How we derive satisfaction is crucial for wellbeing
When you hear people say 'money can't buy happiness', it's perfectly legit to roll your eyes. Such sayings are most likely to come from people who have enough money to know that getting a bit more isn't likely to make a big difference to their lives. So take it with a pinch of salt.
Nevertheless, many of the little things that offer a great deal of pleasure are easily accessible - think music, sleep-ins or cups of tea. When we think about how consumers derive satisfaction, 'money can't buy happiness' has a ring of truth.
Music doesn't get better with money
Economics as it applies to consumers is interested in the concept of utility - the amount of satisfaction derived from the consumption of a good or service. The deliciousness when you take a bite of chocolate. The warmth and aesthetic from a fire.
Economic theory suggests that rational consumers maximise their satisfaction within the budget available. However, that doesn't imply that a consumer with a larger budget derives more satisfaction. In theory, a consumer may derive more satisfaction from spending $100 than spending $200. It depends on where the money is spent and the satisfaction derived from that consumption.
Of course, consumers aren't necessarily rational. We make decisions that aren't in our best interests. I remember once going into the supermarket with the intention of buying chicken and veggies for dinner, and walking out with three bags of chips. Shit happens. Nevertheless, utility is a useful way to think about the real value of consumption.
The satisfaction from consumption of the same product isn't necessarily any better for the 'haves' over the 'have nots'. This is interesting to think about from a wellbeing and inequality perspective. Satisfaction from consumption isn't meaningfully considered when assessing inequality. Incomes and wealth metrics might point to big insurmountable disparities, however, these are just surrogate measures for wellbeing.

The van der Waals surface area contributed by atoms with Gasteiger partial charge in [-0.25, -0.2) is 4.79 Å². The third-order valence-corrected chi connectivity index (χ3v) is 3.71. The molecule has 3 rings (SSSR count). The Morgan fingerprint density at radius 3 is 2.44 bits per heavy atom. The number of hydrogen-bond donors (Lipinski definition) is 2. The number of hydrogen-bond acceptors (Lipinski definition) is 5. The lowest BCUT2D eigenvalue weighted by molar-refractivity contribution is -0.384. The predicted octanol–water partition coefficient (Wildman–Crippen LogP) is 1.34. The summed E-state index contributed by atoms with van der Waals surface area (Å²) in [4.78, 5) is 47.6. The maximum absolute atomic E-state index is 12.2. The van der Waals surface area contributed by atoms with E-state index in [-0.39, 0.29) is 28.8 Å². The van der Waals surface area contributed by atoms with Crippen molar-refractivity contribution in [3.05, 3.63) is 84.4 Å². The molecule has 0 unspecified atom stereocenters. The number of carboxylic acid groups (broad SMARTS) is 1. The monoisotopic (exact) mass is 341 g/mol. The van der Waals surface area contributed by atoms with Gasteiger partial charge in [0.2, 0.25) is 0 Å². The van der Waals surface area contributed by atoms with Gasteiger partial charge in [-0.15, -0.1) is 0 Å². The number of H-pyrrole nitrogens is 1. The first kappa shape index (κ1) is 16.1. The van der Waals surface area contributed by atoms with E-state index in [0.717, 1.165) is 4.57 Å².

When Bill Gates listens to 'Under Pressure' by Queen and David Bowie, there is no reason to believe he enjoys it any more than anyone else. The music isn't any better with money. Although, he is probably listening to it through better speakers on a comfier couch.
Satisfaction diminishes as we consume more
Granted, Bill Gates can buy a hell of a lot more stuff from which to derive utility, but that doesn't always mean much.
Eat one slice of cake and it's delicious. Eat the whole cake and you feel shame and guilt. If anything, eating the whole cake offers less utility than eating one slice. It's intuition, but also one of the underlying concepts in consumer economics - diminishing marginal utility.
Diminishing marginal utility theory suggests a couple of things:
As consumption increases, individuals derive less utility from each additional unit.
As income increases, individuals gain a smaller increase in utility from each additional unit.
Past a certain level of income/consumption, people aren't really much happier if they make/consume more. Though obviously enough wealth or income is needed to buy the basics with which to live a fulfilling life.
Money increases life satisfaction when it serves to meet basic needs, but at some point, it makes more sense to focus on relationships and personal wellbeing over careers. This is a potential argument for universal basic income and high marginal tax rates past certain thresholds, depending on how you spin it.
Perhaps in some sense 'money can't buy happiness' is real, though better rephrased as 'if one has enough money, more money doesn't buy more happiness' - but that's a mouthful.
▼▼ Thank you for reading. Share using the links below. ▼▼